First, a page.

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ASU leads in awarding degrees to minority students

March 25, 2010

Arizona State University is one of the leading universities in the country for awarding degrees to Hispanic and Native American students, according to figures from the National Center for Education Statistics.

ASU ranked fourth in the nation for bachelor’s degrees to Native Americans, at 209, and 10th for bachelor’s degrees to 1,375 Hispanic students in 2007-08. The ranking reflects an intensive effort by the university over the past decade to recruit and support ethnic minority students who may be underrepresented in the student body.

As more of these students succeed, more continue their studies to earn graduate degrees. Among Native American students, ASU ranks sixth in the nation for master’s degrees and 12th for research doctorates. Among Hispanics, ASU comes in at 42nd for master’s degrees and 17th for research doctorates.

A third of new ASU undergraduates were ethnic minority students in Fall 2009, including 37 percent of new freshmen. Minority enrollment at all ASU campuses reached 18,600, more than 27 percent of the student body, a greater proportion than ever before. Ten years ago the proportion was 19 percent.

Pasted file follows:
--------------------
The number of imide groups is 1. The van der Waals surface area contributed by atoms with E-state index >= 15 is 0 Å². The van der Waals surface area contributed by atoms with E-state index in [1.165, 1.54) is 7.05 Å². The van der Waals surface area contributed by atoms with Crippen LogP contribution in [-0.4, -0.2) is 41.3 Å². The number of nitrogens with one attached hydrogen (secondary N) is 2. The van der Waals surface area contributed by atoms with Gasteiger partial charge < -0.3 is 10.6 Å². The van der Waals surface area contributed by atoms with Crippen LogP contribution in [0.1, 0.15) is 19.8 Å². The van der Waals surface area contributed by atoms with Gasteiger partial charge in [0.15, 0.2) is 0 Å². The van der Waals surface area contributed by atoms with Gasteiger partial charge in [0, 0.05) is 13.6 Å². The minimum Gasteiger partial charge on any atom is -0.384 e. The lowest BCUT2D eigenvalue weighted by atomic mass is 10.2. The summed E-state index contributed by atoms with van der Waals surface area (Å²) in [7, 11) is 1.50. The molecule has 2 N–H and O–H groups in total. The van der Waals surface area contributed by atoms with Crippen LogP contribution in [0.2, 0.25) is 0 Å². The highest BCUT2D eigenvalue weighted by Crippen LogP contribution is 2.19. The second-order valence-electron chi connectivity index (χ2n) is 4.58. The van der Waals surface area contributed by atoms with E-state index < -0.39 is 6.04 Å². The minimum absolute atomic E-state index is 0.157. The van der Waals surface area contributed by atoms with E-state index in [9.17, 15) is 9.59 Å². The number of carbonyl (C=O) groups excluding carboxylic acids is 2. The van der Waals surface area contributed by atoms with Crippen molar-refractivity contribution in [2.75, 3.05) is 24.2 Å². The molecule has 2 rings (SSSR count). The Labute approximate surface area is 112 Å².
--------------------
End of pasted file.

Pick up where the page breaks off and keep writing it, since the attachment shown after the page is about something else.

A broad range of social and academic support and resources are available to these students, including tutorials, skills workshops and mentoring by faculty. All ASU freshmen are offered academic support, though this outreach is especially important for first-generation students.

Among the resources for Native American students is the Native American Achievement Program, a specialized program designed in partnership with three Arizona tribes to increase students’ persistence and graduation. The One Nation Club at the Polytechnic offers cultural activities, guest speakers and community service projects, and the Tempe campus offers seven American Indian student organizations.

Latino students find many student interest groups, including the Hispanic Business Students Association, the Society of Hispanic Professional Engineers and the Latino Graduate Student Alliance. One particularly successful effort has been the Hispanic Mother-Daughter Program, which brings high school girls to campus with their mothers over four years for specialized workshops and classes.

“Inclusion is fundamental to ASU,” says Elizabeth D. Capaldi, executive vice president and provost of the university. “As the population becomes more diverse, the country needs to educate this diverse population, and ASU is a leader in this endeavor. Our leadership in this area, combined with our focus on excellence, shows that these goals are not mutually exclusive.”